The enforcement aspect of the Rule of Law in the Commission’s Communication clearly underlines the role of the Court of Justice, on the one hand, and the money that the problematic state receives, on the other. The Commission expresses its commitment to ‘bring to the Court of Justice rule of law problems affecting the application of EU law, when these problems could not be solved through the national checks and balances’.62 Let us not forget that this is—and has always been—the Commission’s duty as the guardian of the Treaties and that its timid fulfilment of these duties coupled with the failure to see the full picture—like in the Commission v. Hungary cases,63 has unquestionably contributed to the aggravation of the Rule of Law crisis in the European constitutional space. It is great that the Court has taken the lead and that the Commission acknowledges this and seemingly stands ready to start learning from its mistakes.64 The problem, however, is that the Commission could be expected to be just as active as the Court from day one when the troubles with the constitutional capture started and this has not been the case, lending many years of largely untroubled existence to the backsliding governments busy dismantling the Rule of Law. The consolidation of their position under the Commission’s careless watch is an unquestionable fact: the Commission helped the Orbáns of this world to buy time and it was not even expensive. Now that it is probably too late in the context of at least two Member States the Commission finally promises the curious citizens to ‘pursue a strategic approach to infringement proceedings related to the rule of law’65 supplemented with requests for expedited proceedings and interim measures. It is splendid to hear that the Commission plans to do its job—one would normally need no special Communication to be reassured of this, however.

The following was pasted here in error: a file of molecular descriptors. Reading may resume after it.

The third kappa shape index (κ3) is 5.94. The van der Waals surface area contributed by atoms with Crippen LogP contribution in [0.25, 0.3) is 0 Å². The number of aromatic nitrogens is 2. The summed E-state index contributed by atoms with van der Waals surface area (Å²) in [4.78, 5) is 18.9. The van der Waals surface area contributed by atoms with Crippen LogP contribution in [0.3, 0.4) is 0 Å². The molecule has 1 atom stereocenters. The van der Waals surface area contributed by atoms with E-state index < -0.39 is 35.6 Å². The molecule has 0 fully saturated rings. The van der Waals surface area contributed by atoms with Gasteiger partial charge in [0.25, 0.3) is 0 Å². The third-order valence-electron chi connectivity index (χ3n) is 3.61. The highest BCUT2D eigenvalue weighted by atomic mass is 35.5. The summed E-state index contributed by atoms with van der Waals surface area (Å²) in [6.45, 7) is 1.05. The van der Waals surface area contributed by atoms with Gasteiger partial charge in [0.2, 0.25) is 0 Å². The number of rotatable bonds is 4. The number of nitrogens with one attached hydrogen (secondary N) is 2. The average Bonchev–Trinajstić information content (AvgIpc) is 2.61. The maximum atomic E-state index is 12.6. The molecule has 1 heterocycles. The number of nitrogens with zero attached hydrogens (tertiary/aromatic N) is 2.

All in all, the triad of enforcement outlined by the Commission essentially remains unchanged and includes its Rule of Law Framework; the infringement proceedings; and Article 7. It is most regrettable that the Commission provides no critical assessment of the practices of the Rule of Law Framework or Article 7 procedure, both boasting zero results up to now—and for very sound reasons. While the Commission awoke to the time-sensitive nature of the infringements of the values,66 not a single word in the Communication explains why the deeply problematic Rule of Law Framework, which bought the backsliding governments so much time thanks to the Commission’s own initiative, is still part of the tool-box.
The core added value of the ‘enforcement’ part seems to lie in the promise of the Commission to start taking its responsibilities rooted in the Treaties seriously and, which is also very important, in connecting Rule of Law problems openly to fraud and an adverse impact on the EU budget. The Communication contains direct references to the Commission Anti-Fraud Strategy (CAFS) and advocates the broader involvement of the European Anti-Fraud Office (OLAF) and cooperation with the European Public Prosecutor’s Office (EPPO) in the context of the fight for the Rule of Law. The proposed Regulation on the Protection of EU budget in the case of generalised Rule of Law deficiencies remains high on the agenda and this can only be applauded.